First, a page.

Lawmakers seek sanctions for DisCos for ‘defrauding Nigerians’.
THE House of Representatives on Wednesday asked the Minister of Power to sanction the Electricity Distribution Companies (DisCos) for “irresponsibility” and “wickedness” in power distribution.
Lawmakers took turns to recount the experiences of their constituents in the hands of DisCos, who they accused of defrauding Nigerians with impunity.
They said nothing would bring Nigerians as much joy as to hear that the DisCOs have been sanctioned.
They spoke when the Minister of Power, Sale Mamman, appeared before the House Committee on Power to defend the ministry’s 2021 budget.
The committee asked the minister to furnish the House with details of how much the government has benefited from its 40 per cent equity in the privatised companies.
It insisted that DisCos should be made to pay for the electricity transformers donated by communities and community leaders to get power supply.
The committee chairman, Magaji Dau Aliyu, alleged the DisCos are practically cheating Nigerians who are made to pay various sums of money even after donating transformers to them.
Addressing the minister, Aliyu said: “My happiness is that you and I are on the same level: you are in the APC (All Progressives Congress), I am in APC; you are for the President and we are for the President.
“So, please, sanction the DisCos; punish them, please. If you do that, you will be our darling and you will be a darling to Nigerians also. Really, Nigerians are cheated.
“We don’t know what is the best arrangement. Are we better of when we had PHCN (Power Holding Company of Nigeria) than we are now?
“The problem is that you have allowed them to have Bands A, B, C and D. They said people in my village don’t pay for power, so, they will not give us power.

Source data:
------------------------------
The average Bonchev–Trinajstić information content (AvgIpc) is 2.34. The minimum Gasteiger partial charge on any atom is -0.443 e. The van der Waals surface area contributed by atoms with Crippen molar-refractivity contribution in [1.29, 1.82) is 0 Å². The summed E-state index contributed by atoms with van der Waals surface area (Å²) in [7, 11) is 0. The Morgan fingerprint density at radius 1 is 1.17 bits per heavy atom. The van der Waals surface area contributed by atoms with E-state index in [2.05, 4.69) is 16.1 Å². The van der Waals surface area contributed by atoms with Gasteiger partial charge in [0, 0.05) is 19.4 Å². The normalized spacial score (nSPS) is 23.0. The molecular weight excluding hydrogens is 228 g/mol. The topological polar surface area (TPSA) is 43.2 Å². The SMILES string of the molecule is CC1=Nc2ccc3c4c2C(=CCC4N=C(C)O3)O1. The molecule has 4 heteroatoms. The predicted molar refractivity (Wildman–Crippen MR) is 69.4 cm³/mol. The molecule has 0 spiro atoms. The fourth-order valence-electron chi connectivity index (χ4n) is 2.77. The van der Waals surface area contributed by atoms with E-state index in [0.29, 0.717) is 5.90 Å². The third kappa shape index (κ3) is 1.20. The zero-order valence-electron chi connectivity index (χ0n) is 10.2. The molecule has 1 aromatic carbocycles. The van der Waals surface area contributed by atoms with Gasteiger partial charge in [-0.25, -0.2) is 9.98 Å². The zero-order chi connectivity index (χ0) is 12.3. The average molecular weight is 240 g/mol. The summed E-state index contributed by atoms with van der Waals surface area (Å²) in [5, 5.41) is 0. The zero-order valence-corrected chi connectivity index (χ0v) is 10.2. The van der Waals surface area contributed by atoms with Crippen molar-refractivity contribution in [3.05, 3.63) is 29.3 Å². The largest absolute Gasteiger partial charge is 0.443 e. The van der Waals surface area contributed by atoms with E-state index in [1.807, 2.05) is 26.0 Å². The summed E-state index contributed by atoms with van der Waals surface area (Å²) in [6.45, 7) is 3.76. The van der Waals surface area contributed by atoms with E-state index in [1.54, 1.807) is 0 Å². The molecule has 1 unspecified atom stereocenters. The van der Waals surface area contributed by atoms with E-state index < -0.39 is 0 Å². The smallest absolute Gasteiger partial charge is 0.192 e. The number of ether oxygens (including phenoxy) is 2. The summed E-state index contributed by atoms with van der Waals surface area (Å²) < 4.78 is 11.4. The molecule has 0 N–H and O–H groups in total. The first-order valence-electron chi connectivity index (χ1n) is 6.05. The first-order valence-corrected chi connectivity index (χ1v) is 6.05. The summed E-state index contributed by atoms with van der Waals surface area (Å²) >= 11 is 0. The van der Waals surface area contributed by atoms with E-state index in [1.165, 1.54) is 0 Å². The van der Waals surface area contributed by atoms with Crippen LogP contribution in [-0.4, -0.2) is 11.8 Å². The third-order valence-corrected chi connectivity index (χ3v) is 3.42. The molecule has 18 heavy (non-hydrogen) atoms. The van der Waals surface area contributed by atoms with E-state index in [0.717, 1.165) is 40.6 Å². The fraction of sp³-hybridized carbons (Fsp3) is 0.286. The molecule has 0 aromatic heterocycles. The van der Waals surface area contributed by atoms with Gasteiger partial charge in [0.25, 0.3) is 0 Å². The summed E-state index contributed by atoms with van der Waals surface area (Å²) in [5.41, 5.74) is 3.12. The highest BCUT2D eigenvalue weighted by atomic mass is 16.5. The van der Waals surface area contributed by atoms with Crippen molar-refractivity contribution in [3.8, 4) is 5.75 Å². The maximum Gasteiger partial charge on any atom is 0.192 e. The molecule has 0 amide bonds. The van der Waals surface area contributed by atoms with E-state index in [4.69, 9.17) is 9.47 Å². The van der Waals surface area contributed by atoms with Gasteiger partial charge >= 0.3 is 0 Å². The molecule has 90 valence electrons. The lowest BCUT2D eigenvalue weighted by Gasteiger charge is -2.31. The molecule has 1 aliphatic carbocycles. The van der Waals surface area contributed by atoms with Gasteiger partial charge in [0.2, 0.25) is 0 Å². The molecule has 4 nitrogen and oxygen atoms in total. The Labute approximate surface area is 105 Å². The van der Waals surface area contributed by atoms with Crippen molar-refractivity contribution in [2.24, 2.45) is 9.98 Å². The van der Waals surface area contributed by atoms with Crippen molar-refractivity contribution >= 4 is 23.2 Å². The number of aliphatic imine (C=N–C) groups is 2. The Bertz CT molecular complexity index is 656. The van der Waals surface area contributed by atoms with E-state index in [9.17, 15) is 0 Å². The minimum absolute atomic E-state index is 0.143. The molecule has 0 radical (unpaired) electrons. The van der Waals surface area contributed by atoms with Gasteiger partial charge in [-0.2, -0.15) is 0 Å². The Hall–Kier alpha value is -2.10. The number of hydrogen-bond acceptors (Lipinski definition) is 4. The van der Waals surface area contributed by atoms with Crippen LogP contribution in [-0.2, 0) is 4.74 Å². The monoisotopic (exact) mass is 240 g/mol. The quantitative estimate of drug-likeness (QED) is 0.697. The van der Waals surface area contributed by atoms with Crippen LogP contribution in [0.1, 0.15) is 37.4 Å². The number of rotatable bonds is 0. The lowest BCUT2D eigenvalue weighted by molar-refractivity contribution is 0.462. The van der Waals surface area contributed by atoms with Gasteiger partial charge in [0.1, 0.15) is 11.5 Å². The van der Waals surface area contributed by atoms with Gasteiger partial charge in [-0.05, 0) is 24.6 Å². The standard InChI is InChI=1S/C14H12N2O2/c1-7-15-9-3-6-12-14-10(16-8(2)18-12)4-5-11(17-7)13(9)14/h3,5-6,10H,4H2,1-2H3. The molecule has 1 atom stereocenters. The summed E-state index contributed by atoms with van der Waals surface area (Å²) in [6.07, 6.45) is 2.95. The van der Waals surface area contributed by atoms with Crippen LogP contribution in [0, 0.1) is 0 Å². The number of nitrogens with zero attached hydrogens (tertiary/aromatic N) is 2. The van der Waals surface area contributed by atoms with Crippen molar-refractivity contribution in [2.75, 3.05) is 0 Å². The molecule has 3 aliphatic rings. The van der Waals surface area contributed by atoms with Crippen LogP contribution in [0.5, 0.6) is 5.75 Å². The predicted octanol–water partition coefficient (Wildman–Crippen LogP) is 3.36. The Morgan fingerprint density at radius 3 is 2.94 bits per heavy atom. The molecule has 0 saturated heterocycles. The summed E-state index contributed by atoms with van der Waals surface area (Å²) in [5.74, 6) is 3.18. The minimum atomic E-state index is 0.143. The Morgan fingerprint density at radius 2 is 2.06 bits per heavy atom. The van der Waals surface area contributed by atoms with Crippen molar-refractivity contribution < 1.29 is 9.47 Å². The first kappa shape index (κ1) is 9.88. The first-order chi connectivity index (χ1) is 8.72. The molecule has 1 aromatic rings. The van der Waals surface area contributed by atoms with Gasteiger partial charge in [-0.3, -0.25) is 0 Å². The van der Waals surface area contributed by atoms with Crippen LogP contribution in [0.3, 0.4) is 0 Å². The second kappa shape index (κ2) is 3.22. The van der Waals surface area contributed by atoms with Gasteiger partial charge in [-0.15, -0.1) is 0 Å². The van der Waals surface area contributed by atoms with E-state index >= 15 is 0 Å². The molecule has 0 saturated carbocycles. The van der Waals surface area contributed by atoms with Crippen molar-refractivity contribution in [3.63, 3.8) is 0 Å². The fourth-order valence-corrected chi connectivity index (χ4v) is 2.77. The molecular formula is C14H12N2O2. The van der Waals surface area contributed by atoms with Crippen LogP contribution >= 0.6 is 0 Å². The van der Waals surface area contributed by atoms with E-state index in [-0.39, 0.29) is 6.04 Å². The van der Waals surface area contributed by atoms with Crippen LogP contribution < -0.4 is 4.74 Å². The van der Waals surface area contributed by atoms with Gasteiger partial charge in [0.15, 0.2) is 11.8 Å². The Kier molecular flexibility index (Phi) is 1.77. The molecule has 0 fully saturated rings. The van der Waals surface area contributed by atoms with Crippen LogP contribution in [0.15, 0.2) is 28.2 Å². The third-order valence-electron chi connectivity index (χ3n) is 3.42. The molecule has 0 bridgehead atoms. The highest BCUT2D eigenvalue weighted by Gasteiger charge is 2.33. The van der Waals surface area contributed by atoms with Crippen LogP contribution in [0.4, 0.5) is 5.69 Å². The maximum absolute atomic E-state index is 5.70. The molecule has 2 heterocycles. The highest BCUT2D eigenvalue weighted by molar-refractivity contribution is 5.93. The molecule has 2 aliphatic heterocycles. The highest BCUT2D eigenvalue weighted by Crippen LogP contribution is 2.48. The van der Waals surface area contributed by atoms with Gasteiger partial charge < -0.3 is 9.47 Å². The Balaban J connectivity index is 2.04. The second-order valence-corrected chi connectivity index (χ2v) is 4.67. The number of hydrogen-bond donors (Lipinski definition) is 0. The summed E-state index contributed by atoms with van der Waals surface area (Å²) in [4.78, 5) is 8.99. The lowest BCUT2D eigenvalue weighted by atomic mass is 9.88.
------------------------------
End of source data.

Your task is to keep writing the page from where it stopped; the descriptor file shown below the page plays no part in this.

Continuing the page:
“I have over 30 transformers in my place that are new but we don’t have light, because we are in Band D. They are only looking for Band A and Band B customers.
“So, we are going to make a law to disband this banding of power. Power should be supplied equitably to anybody. This segregation must be stopped”.
Wale Raji (APC, Lagos) described the DisCos as irresponsible.
“We do not even know whether we are better off under this present arrangement or the NEPA or PHCN that we abandoned.
“Transformers will break down and when they (residents) even call on the DisCos to complain about it, some officials even take the transformers away and never return them.
“Then, the communities are forced – they have no option – to buy a new transformer. Not having money to buy it, they resort to their elected representatives who knocked on their doors for votes,” he said.
Ibrahim Olarewaju (APC, Ekiti) said: “They (constituents) almost burnt down my house. And what is my offence? The transformer in the town broke down, so I must buy a transformer for them.
“I had to borrow N5million to buy a brand new transformer when they started protesting again.
“I have been on this transformer issue for one year. Mr Minister, you need to help us because the truth about the matter is that the problems we are facing in the constituency are not a joke. It almost became an inter-quarters riot.”
The committee expressed concerns over the ministry’s failure of to declare accrued revenue from the trillions of naira invested in the power sector over the years by the government.
Mamman said Nigeria’s installed grid power generation capacity has grown from 8,000mw to 13,000mw under the leadership of President Muhammadu Buhari.
He said that the distribution system could evacuate 5,500mw of power having grown from 4,500mw in 2015.
“Under the able leadership of President Muhammadu Buhari, the country’s grid power capacity has increased significantly from the time this administration took over in 2015 to date.
“During the period between 2015 to date, the sector has recorded successes and has faced challenges.
“To deliver this administration’s promise of providing stable and affordable power to Nigerians, a way forward was defined and supported by Mr President’s political will,” he said.
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